When you present as a man and you’re a soldier, and you slip into a pair of high heels before walking into an imposing building at Patrick Air Force Base, Florida ― filled with other soldiers, sailors, airmen, Marines and federal civilian employees from all branches of the armed forces ― you’re bound to turn some heads.
That particular day was one of the most gut-wrenching I’ve ever experienced in the military, and I don’t say that lightly. I’ve been in the Army Reserve components for more than 17 years, including my first mobilization on Sept. 11, 2001, and two subsequent combat zone deployments that put me in the Middle East for 22 months.
Still, not much compared to my feelings before I showed up to training in high heels. It was just one of 26 days of an intensive course that would certify participants as equal opportunity practitioners and mediators for the Department of Defense. The training had about 100 participants, with many activities facilitated in small groups of about 10-12 service members.
Our instructors gave us the option of wearing civilian clothes instead of uniforms that day as part of a team-building event. I decided I wanted to put myself out there and facilitate some needed dialogue about gender identity, so I went high heel-shopping for the occasion.
Up to that point, I’d never even considered the labels “genderqueer” or “gender fluid” ― meaning a person doesn’t understand their gender as neatly fitting into binary notions of male or female ― to describe myself. I had come out as a gay man a decade prior, but sexual orientation and gender identity are two completely different things, sexual orientation being who one is attracted to, and gender identity being one’s internal sense of their own man-ness, woman-ness, or where they might fall on ― or even outside of ― that broad spectrum of what we understand as masculinity and femininity.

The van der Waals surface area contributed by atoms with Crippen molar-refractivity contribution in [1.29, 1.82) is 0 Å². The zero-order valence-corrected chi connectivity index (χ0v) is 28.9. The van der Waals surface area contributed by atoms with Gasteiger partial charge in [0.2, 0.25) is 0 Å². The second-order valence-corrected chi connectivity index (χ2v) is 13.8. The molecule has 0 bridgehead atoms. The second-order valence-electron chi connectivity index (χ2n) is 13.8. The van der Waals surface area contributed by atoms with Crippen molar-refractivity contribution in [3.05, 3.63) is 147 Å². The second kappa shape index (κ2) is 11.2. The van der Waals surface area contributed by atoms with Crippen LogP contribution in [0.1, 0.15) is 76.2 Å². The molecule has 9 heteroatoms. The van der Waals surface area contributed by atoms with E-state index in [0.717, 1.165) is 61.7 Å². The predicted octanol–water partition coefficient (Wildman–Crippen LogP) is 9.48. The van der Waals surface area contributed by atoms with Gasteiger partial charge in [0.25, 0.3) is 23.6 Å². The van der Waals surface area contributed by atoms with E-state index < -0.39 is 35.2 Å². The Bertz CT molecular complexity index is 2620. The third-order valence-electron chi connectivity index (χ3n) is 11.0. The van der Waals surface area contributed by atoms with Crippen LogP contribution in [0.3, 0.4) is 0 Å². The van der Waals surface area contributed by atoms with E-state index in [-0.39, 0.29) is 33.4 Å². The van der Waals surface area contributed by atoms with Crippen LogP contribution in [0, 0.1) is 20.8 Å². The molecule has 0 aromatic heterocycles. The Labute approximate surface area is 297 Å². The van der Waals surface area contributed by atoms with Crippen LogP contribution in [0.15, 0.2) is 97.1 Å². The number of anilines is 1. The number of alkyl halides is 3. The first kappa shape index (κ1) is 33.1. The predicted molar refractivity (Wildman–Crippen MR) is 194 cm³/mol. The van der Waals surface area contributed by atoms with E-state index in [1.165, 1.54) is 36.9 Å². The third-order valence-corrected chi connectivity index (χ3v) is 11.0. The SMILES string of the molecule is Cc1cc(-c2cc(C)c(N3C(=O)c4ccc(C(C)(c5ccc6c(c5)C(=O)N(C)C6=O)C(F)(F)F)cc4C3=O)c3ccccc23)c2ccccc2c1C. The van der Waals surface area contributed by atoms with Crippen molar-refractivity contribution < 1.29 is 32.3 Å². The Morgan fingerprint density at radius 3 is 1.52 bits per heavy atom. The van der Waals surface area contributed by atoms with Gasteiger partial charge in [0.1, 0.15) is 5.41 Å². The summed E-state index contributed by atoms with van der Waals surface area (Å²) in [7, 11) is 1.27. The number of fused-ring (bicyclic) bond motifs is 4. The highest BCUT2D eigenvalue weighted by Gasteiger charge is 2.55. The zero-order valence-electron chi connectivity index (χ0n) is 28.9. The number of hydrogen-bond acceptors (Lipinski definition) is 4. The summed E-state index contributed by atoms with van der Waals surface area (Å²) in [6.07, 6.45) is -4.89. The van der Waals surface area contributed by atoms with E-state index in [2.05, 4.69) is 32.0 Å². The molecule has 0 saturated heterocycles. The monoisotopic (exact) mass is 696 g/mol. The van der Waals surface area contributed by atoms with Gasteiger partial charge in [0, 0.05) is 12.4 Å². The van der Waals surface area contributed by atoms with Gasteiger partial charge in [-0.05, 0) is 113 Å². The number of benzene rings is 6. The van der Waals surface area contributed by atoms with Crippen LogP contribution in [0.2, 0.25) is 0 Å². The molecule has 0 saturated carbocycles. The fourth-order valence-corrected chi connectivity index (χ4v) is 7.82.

At the time, I understood myself as a man and male, with perhaps some feminine moments and inclinations. As I grew into myself in the following months and truly opened up to wherever that might take me, I discovered the term “gender fluid” and felt enormous relief as I learned that my own gender could oscillate between masculine and feminine over the course of weeks, months or moments.
The shopping experience was its own series of mini panic attacks, and I found myself constantly looking up and down the aisle as I attempted to try on the heels without anyone noticing.
On my special shopping trip, I bought a pair of black and white, patent pleather, semi-rounded toe, I-think-my-grandma-wore-these-
After I got back to my room, I spent a couple of hours in rehearsal. If I was going to do something like this, I needed to totally rock it and not do something regrettable, like faceplant in front of the commandant.
As I started thinking more about the next day, the anxiety started to build and I found myself falling into a downward spiral comprised of one ulcer-inducing question after another.
Do I really want to do this? What will people think? Could this make the rest of my time here unbearable? Could I get into some sort of trouble?
My heart told me I was doing the right thing and I didn’t really care about getting in trouble, but it was still nerve-wracking for the part of me that clung to my reputation as a respected, highly rated senior noncommissioned officer. I had a great relationship with my small group and several others, but what about other students ― including the ones I’d already heard make transphobic comments? What would they assume about me?
All the offensive, anti-woman or anti-gay comments I’d heard and experienced during my time in the military ― and outside of it ― started washing over me.
I remembered being derided for running, throwing, or acting “like a girl” when I was younger. I recalled hearing degrading and vilifying comments about gay people and women throughout my life that painted gay men as effeminate or simply as women (as if either were an insult). Any poor performance or failures were attributed to one’s femininity ― or to being a “sissy” or a “faggot” ― and I’d heard even leaders complain about “too much estrogen” in the office.